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I'm trying to figure out how the DOM keeps track of event handlers, whether bound by using jQuery, addEventListener, or by HTML attribute (e.g. onload="myFunc()").

I've read that jQuery uses the .data() way to store event handlers bound by jQuery... but what about the others? Where do they go? I know that Webkit's inspector tool shows the Event Listeners by inspecting an element in the Elements tab, but where is it getting that information?

Incidentally, in some testing using Chrome's web inspector, I used the console to replace a version of jQuery on a live site with a newer one by pulling in the <script> tag, thus overriding the jQuery and $ variables. Obviously, events bound using jQuery before the replacement were lost, because a new .data() interface was introduced in the process.

Those handlers which are "lost," however, are still bound to certain events because they actually end up being called when the event fires. Suppose I want to remove those entirely, or supersede them with my own handlers? This is why I'd like to know how to access the actual handlers wherever the DOM is keeping them... and without jQuery.

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As far as I know, they are bound to the DOM elements themselves, which are stored in the global window variable. –  JCOC611 Oct 5 '12 at 22:50
@JCOC611: DOM elements just exist in memory. window has some references to elements, but they are not "stored in window". –  Felix Kling Oct 5 '12 at 22:52
@benqus: Not when addEventListener is used. –  Felix Kling Oct 5 '12 at 22:54
@benqus: Unless they've recently changed it, jQuery's .data() actually has nothing to do with the HTML5 element.dataset. jQuery's is entirely a separate collection of data stored at jQuery.cache. It's linked by a serial number jQuery stores in an expando property directly on the element. –  I Hate Lazy Oct 5 '12 at 22:55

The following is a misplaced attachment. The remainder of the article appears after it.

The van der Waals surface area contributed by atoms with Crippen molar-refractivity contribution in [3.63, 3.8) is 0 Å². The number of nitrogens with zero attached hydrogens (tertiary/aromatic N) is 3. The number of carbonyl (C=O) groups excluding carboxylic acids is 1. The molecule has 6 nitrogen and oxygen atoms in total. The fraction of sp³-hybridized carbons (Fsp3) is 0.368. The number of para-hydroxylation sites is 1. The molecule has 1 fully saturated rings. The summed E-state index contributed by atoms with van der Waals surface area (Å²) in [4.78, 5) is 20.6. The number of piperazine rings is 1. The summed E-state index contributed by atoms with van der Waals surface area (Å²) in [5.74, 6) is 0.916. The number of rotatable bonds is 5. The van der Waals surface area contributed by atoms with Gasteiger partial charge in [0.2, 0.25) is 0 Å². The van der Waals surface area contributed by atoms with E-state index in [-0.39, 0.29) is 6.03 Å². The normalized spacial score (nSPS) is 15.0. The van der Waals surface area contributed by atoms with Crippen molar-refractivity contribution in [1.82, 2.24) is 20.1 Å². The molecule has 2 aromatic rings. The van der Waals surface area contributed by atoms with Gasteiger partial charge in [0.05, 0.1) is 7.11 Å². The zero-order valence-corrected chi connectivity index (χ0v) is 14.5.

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1 Answer

up vote 6 down vote accepted

Regarding methods like addEventListener, they're not directly visible in regular JavaScript code. They're stored internally.

Regarding inline handlers, they're simply stored directly on the DOM Element, like a typical handler, so that this:

<a href="#" onclick='alert("foo");'>click</a>

effectively becomes this:

a_element.onclick = function(event) { alert("foo"); };

(Older IE doesn't include the event parameter in the function.)

Regarding jQuery, you're right that they're stored in .data(), or more accurately jQuery.cache.

But your handlers are never directly assigned to the element. jQuery assigns a single generic handler (using addEventListener or attachEvent, whatever's available) that you never see. When an event occurs, it looks at event.type, then looks up the element's .data() to see if there are handlers for that type, and if so, invokes them.

So if you have some script that is overwriting jQuery.cache, you've effectively orphaned those handlers. You can't remove a handler bound with addEventListener unless you have a reference to that handler. Since jQuery's generic handler was also stored in jQuery.cache, there's no way to unbind it unless you destroy the element itself.

I don't remember specifically if the generic handler has a reference to jQuery.cache or just a subset of it. The reference it does hold would have an impact on just how much leaky data there may be.

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Well phooey. I guess I'll have to get clever then, or go back to the drawing board. Thanks for the comprehensive answer. –  Matt Oct 6 '12 at 4:48
@Matt: If you can grab a reference to jQuery.cache before it's overwritten, you should then be able to do some manual clearing of the data and handlers. If you have a reference to a specific element as well, you could look up its entry in the original jQuery.cache, and target that specific one, which would also let you find and remove the generic handler. Good luck. :) –  I Hate Lazy Oct 6 '12 at 12:36
Brilliant! I'll give it a go. –  Matt Oct 6 '12 at 14:04
In conjunction with this answer, I've found this question about how to replace event handlers on an object without having references to them. –  Matt Oct 8 '12 at 14:10
@Matt: Be careful. If you do that, make sure you've cleared all jQuery.cache data related to the element and its descendants. The only link between an element and its entry in jQuery.cache is a serial number jQuery stores in a property on the element. If you destroy and replace the element(s), that serial number is lost and all related data is orphaned. –  I Hate Lazy Oct 8 '12 at 14:29
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